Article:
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• Chinese Investments in the US Augment Fears
• In a Post-Iraq World, Poll finds US Allies Prefer Collaborating with China before the US

Chinese Investments in the US Augment Fears

6-22: Chinese companies have begun to acquire US companies, from the acquisition of IBM’s PC division by Lenovo Group in December to a possible bid for Unocal Corp. and a recent offer for Maytag Corp.

At this point, Chinese investments in the US market are relatively insignificant, but if current acquisition trends continue in combination with growing US domestic tensions over trade and China’s growing superpower status, a backslash, similar to the one against Japan in the 1980s, could result.

The business sector is not overly worried. Foreign companies often invest in US companies—in the same way that American companies invest in China. Last week, Bank of America Corp. announced that it was investing $3 billion for a 9% stake in China Construction Bank, one of China's largest banks.

But some fear that Chinese acquisitions of US high-tech firms represent a long term security risk. Several representatives, including Richard W. Pombo, Duncan Hunter, and C. Richard D'Amato have spoken out on the issue. They found Chinese investment in the US troubling given the potential for future conflicts with the growing Asian power. They fear Chinese companies will acquire US companies and then “loot them” as they move that technology and know-how to China over time.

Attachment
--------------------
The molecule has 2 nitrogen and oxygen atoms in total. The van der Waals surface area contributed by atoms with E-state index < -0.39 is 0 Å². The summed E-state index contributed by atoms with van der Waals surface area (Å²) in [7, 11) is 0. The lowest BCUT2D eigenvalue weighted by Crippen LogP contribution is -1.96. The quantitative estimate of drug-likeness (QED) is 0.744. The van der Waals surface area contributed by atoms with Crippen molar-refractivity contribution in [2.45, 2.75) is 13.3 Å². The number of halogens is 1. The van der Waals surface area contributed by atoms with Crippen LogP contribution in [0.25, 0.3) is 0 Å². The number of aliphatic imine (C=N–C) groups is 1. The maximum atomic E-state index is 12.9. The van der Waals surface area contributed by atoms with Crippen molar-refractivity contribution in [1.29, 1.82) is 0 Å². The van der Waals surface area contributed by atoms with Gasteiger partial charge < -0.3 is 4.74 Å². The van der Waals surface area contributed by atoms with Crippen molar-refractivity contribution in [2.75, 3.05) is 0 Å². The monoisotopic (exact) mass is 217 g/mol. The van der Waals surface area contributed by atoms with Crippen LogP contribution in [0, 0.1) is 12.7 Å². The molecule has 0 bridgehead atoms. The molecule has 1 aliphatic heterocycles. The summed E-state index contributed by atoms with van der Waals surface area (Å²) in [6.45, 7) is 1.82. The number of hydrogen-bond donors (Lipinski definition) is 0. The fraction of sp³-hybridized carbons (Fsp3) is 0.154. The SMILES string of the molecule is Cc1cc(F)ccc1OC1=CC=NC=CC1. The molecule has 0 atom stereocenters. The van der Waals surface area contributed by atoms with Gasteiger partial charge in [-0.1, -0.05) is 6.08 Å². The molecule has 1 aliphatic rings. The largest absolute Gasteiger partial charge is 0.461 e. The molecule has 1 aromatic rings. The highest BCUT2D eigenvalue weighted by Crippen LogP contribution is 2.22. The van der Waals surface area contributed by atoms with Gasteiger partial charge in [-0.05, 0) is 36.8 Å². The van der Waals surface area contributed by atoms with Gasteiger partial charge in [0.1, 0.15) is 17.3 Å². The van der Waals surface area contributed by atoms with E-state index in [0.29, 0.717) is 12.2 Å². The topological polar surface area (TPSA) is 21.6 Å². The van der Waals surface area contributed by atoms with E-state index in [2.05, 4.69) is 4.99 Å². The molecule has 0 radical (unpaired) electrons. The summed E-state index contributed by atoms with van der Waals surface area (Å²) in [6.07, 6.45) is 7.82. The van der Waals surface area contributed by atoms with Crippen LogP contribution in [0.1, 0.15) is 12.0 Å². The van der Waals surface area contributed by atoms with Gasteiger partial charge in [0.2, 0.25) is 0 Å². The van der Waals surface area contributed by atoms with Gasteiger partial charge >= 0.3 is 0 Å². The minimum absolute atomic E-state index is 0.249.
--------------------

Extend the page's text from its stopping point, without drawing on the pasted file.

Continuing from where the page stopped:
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In a Post-Iraq World, Poll finds US Allies Prefer Collaborating with China before the US

6-24: Despite the US’s recent efforts to smooth over past tensions, discontentment over the Iraq war continues to plague international sentiments toward the US. In fact in almost every poll, China faired more favorably with US allies than the US.

Respondents noted favorable views in the UK, US, 55%; China 65%; in France, US, 43%; China, 68%; with similar results in Spain and the Netherlands. Canada saw roughly equal views towards US and China. In Pakistan, Turkey, and Jordan only one-fifth of respondents viewed the US favorably. Only in India and Poland did polls find more favorable attitudes toward the US.

Where the US has made efforts, such as in Indonesia with Tsunami relief, polls have turned in the US’s favor, but on the whole, the Iraq War continues to hold a forceful presence in the memories of the international community.

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